from The American Heritage® Dictionary of the English Language, 4th Edition
- n. Any of several plant hormones that regulate various functions, including cell elongation.
from Wiktionary, Creative Commons Attribution/Share-Alike License
- n. A class of plant growth substance (often called phytohormones or plant hormones) which play an essential role in coordination of many growth and behavioral processes in the plant life cycle.
from the GNU version of the Collaborative International Dictionary of English
- n. a substance which, in small concentrations, promotes root formation, bud growth, or certain other processes such as fruit ripening or leaf drop in plants.
from WordNet 3.0 Copyright 2006 by Princeton University. All rights reserved.
- n. a plant hormone that promotes root formation and bud growth
When a terminal bud or growing tip is removed from the parent plant, a growth-suppression hormone called auxin is removed as well.
Arabidopsis thaliana that are defective in the formation of continuous vascular network: calling the auxin signal flow canalization hypothesis into question.
Building on previous observations, a group of scientists in the Department of Gerd Jürgens at the Max Planck Institute for Developmental Biology, together with scientists in Belgium, described the necessity of combining increased cell cycle activity and auxin, which is one of the major plant hormones, to give rise to an increase in root branching.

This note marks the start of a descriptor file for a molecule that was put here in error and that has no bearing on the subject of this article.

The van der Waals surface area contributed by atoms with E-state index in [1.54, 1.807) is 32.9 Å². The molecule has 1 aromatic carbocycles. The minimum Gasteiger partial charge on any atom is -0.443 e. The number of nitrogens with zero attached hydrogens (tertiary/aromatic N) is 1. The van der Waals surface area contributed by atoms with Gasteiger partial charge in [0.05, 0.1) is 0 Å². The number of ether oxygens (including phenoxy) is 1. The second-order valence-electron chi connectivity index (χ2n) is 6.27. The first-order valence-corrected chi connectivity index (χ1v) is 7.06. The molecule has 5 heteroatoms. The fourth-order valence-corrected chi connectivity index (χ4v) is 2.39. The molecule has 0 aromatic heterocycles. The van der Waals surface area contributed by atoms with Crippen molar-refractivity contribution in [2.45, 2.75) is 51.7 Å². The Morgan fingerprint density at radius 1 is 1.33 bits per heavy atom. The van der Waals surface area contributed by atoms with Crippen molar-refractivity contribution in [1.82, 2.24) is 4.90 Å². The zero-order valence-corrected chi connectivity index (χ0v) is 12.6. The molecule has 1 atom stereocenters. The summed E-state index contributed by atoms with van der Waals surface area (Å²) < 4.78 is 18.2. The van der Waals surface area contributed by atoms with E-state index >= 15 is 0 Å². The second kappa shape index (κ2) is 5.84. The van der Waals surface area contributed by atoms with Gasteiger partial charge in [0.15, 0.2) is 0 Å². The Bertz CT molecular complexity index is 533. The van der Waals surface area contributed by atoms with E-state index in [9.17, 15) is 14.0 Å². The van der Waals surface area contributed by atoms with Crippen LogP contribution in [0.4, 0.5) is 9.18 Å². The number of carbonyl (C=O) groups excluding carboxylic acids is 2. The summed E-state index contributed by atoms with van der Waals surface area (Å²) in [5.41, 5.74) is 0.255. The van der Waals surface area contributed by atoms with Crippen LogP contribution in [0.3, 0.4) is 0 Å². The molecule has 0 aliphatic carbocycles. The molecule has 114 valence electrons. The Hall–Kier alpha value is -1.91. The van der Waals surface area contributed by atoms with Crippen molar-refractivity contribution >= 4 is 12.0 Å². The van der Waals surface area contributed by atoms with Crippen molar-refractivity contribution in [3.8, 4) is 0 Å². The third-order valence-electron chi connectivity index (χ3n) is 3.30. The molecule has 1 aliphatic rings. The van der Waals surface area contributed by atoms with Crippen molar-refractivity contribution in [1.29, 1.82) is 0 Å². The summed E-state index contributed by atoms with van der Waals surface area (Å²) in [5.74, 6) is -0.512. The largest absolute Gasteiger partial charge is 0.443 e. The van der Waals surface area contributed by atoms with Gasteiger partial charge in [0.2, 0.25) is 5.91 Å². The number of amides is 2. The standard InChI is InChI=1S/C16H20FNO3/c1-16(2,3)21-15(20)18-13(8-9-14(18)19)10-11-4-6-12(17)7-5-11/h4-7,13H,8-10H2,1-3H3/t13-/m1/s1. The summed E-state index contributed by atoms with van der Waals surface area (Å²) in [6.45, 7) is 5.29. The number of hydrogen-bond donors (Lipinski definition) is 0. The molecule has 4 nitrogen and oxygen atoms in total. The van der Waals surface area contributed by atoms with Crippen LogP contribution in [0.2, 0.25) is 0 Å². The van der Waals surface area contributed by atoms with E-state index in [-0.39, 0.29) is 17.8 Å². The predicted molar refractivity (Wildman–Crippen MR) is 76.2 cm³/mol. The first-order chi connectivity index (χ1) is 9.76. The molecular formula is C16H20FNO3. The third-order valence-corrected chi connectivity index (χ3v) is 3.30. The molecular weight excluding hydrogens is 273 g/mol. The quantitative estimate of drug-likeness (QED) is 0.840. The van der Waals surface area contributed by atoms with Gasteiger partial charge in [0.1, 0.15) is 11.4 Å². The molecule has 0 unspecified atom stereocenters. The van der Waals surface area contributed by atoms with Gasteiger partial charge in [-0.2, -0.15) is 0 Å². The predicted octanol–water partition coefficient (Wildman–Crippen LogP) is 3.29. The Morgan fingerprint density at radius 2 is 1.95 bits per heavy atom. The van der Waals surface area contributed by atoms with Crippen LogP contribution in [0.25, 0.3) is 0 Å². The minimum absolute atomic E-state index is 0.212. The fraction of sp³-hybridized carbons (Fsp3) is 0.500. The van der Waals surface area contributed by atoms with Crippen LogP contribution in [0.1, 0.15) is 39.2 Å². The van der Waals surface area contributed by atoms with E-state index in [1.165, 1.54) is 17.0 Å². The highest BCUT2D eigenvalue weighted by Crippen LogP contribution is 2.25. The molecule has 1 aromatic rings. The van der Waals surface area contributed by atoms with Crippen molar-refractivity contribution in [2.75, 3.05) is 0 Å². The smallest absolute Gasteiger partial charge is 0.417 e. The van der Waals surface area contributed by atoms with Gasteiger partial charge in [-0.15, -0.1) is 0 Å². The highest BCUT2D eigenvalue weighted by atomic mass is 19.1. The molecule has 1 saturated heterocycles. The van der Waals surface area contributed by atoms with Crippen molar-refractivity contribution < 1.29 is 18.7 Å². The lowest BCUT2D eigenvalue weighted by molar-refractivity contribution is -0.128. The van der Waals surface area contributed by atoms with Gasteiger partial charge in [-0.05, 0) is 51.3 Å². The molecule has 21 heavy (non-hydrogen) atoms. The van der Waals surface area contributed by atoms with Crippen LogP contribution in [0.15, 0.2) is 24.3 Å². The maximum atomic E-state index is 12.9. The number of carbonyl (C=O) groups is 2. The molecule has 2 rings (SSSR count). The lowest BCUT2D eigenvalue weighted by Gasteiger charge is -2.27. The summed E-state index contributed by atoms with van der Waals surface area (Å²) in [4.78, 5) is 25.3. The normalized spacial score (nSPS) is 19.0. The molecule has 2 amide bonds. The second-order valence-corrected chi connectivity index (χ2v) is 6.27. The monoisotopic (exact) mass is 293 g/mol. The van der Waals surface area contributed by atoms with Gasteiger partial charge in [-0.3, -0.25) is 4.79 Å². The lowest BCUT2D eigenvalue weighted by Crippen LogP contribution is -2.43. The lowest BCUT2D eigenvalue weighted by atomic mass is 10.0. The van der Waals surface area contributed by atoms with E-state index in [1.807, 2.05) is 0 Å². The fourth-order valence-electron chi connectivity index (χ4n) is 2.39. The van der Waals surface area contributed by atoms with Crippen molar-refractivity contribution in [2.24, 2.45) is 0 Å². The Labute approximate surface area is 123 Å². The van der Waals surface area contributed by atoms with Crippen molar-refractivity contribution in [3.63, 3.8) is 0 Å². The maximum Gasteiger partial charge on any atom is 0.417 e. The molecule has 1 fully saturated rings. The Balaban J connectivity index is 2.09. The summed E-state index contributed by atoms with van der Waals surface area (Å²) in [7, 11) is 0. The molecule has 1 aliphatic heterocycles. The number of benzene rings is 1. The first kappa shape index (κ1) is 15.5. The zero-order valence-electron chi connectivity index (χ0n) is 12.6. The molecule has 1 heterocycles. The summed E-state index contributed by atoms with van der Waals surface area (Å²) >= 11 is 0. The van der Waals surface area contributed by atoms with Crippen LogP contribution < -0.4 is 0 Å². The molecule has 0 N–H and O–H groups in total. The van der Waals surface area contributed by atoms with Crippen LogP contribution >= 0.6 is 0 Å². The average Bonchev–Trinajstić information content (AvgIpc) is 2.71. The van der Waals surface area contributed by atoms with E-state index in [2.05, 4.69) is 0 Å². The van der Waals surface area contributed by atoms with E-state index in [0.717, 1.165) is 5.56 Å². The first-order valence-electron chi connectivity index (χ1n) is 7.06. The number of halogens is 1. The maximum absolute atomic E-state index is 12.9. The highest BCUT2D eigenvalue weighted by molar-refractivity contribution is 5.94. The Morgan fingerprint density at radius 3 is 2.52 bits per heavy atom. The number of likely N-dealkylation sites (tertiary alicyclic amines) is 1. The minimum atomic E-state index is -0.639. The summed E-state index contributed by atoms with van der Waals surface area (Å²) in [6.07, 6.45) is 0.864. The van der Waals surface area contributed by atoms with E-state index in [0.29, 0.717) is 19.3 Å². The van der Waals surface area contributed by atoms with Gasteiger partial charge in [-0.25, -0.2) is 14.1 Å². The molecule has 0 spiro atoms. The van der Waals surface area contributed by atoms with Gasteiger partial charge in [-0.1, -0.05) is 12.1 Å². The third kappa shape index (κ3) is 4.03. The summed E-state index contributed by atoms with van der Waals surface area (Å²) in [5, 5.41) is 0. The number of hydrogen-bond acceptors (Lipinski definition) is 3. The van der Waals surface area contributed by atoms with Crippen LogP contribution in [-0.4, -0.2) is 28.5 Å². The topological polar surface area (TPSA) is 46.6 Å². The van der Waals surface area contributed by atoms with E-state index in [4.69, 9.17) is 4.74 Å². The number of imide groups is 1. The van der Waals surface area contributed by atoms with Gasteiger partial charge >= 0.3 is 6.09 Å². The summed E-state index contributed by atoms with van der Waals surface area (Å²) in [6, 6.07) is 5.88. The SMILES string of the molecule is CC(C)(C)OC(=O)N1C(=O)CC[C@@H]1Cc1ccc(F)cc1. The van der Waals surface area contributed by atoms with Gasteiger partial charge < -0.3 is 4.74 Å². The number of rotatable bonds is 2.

The plant hormone auxin, which is important for nearly every one of the plant's developmental processes, accumulates at the site of infection.
Leyser and her lab study the role of plant hormones, such as auxin, in plant growth.
The researchers found that GAs interact with other plant hormones such as auxin to tell the plant whether to concentrate on reaching for the sky or on building a bigger, better network of roots under ground.
These facts made me think that there must be a plant hormone, other than auxin, that is capable of inhibiting shoot branching-a branching-inhibiting hormone that this did not function in the mutant, resulting in excess shoot branching. "
Mist spray, constant heat of 28C, and auxin mixtures of IBA and NAA appear essential to good rooting (Zeijlemaker, 1976).
The mechanism where this is accomplished is differential growth, which is in turn (see p. 90) sparked by the greater activity of auxin on the shaded side of the growing tip of the stem.
The auxin solution is prepared as recommended by G.H. Poesch in the